• Have to create a Json-serializable type and convert from an app specific type to a Json-serializable object (or vice-versa) on all calls, even though the app specific type was perfectly serializable by the Json framework with the right converters
  • Just limit property types to primitive types, strings or arrays of those as we assume the framework cannot deal with anything else, having to manually validate and convert types where the expected ones don't match, although the framework was totally capable of doing the right thing to begin with

So, if you are converting your Guids to strings (or byte[]), have similar classes (like "json conforming" and "app specific" ones), and are manually doing conversions before serializing or after deserializing, or anything similar... it's probably better to rethink the entire problem.

One or two bad cases like that is not really an issue, but when 90% of the code is doing that kind of stuff, or when the project has Pull Request after Pull Request just to add an attribute to a property, which is of a well-known type that needs the attribute, it is probably time to accept that the original planning is incorrect.


I don't have a real conclusion here, but I hope the article helps people see common mispractices when using or chosing frameworks to use, and I also hope identifying those mispractices early leads to having better planned and directed projects in general.


  • 2nd August, 2022: Initial version


This article, along with any associated source code and files, is licensed under The Code Project Open License (CPOL)

Written By
Software Developer (Senior) Microsoft
United States United States
I started to program computers when I was 11 years old, as a hobbyist, programming in AMOS Basic and Blitz Basic for Amiga.
At 12 I had my first try with assembler, but it was too difficult at the time. Then, in the same year, I learned C and, after learning C, I was finally able to learn assembler (for Motorola 680x0).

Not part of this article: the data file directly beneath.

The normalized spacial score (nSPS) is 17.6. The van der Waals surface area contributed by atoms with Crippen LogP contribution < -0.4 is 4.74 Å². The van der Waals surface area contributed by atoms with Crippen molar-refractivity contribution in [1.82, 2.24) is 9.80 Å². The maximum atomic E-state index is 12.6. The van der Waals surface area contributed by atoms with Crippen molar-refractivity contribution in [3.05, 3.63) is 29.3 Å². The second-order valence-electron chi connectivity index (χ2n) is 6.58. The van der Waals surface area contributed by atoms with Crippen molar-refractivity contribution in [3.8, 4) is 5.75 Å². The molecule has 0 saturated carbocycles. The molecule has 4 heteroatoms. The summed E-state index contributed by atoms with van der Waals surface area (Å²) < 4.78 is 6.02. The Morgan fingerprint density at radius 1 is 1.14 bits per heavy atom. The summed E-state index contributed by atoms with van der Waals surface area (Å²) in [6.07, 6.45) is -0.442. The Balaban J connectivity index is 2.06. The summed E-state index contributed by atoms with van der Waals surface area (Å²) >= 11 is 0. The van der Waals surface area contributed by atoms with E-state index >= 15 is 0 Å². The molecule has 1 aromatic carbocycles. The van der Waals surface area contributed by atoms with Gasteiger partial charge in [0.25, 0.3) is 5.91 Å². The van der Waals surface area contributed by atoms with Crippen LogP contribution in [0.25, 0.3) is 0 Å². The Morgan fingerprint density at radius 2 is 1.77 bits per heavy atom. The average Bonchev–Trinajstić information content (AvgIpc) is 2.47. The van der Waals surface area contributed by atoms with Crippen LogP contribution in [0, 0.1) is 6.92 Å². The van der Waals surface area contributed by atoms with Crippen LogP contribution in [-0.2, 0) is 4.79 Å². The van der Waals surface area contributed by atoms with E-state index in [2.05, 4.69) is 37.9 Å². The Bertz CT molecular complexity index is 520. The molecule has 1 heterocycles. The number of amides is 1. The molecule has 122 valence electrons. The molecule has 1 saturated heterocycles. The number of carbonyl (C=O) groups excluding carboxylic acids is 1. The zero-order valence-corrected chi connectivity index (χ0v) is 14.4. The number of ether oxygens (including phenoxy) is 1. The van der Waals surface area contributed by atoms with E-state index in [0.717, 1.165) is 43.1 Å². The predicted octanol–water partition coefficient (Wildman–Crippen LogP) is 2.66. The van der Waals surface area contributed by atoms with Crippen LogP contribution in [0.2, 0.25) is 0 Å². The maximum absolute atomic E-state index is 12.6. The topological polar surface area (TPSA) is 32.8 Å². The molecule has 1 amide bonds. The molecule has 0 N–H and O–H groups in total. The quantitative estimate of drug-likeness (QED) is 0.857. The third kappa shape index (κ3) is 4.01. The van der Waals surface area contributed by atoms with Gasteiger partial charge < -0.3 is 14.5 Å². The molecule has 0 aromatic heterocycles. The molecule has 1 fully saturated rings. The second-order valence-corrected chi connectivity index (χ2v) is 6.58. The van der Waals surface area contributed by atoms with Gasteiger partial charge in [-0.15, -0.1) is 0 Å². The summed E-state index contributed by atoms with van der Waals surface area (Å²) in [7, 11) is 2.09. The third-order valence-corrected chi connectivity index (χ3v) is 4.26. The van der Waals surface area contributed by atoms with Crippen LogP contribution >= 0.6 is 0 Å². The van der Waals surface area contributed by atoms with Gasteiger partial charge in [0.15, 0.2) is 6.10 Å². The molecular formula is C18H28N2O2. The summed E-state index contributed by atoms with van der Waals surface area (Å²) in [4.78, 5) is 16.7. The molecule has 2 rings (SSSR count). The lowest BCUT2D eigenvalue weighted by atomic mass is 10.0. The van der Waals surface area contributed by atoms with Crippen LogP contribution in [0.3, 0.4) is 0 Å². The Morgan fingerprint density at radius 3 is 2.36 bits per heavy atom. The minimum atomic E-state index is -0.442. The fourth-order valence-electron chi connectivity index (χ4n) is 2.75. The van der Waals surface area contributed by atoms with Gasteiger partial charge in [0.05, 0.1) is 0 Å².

Not sure, but probably between 12 and 13, I started to learn C++. I always programmed "in an object oriented way", but using function pointers instead of virtual methods.

At 15 I started to learn Pascal at school and to use Delphi. At 16 I started my first internship (using Delphi). At 18 I started to work professionally using C++ and since then I've developed my programming skills as a professional developer in C++ and C#, generally creating libraries that help other developers do their work easier, faster and with less errors.

Want more info or simply want to contact me?
Take a look at:
Or e-mail me at:

Codeproject MVP 2012, 2015 & 2016
Microsoft MVP 2013-2014 (in October 2014 I started working at Microsoft, so I can't be a Microsoft MVP anymore).

Comments and Discussions

GeneralMy vote of 5 Pin
jmaida10-Aug-22 15:46
jmaida10-Aug-22 15:46 
GeneralRe: My vote of 5 Pin
Paulo Zemek10-Aug-22 15:47
Paulo Zemek10-Aug-22 15:47 
GeneralRe: My vote of 5 Pin
jmaida10-Aug-22 16:48
jmaida10-Aug-22 16:48 
QuestionI do agree Pin
Mario Cosmi2-Aug-22 23:29
Mario Cosmi2-Aug-22 23:29 
AnswerRe: I do agree Pin
Paulo Zemek2-Aug-22 23:48
Paulo Zemek2-Aug-22 23:48 
QuestionMisleading terminology Pin
Greg Utas2-Aug-22 17:08
professionalGreg Utas2-Aug-22 17:08 
AnswerRe: Misleading terminology Pin
Paulo Zemek2-Aug-22 17:36
Paulo Zemek2-Aug-22 17:36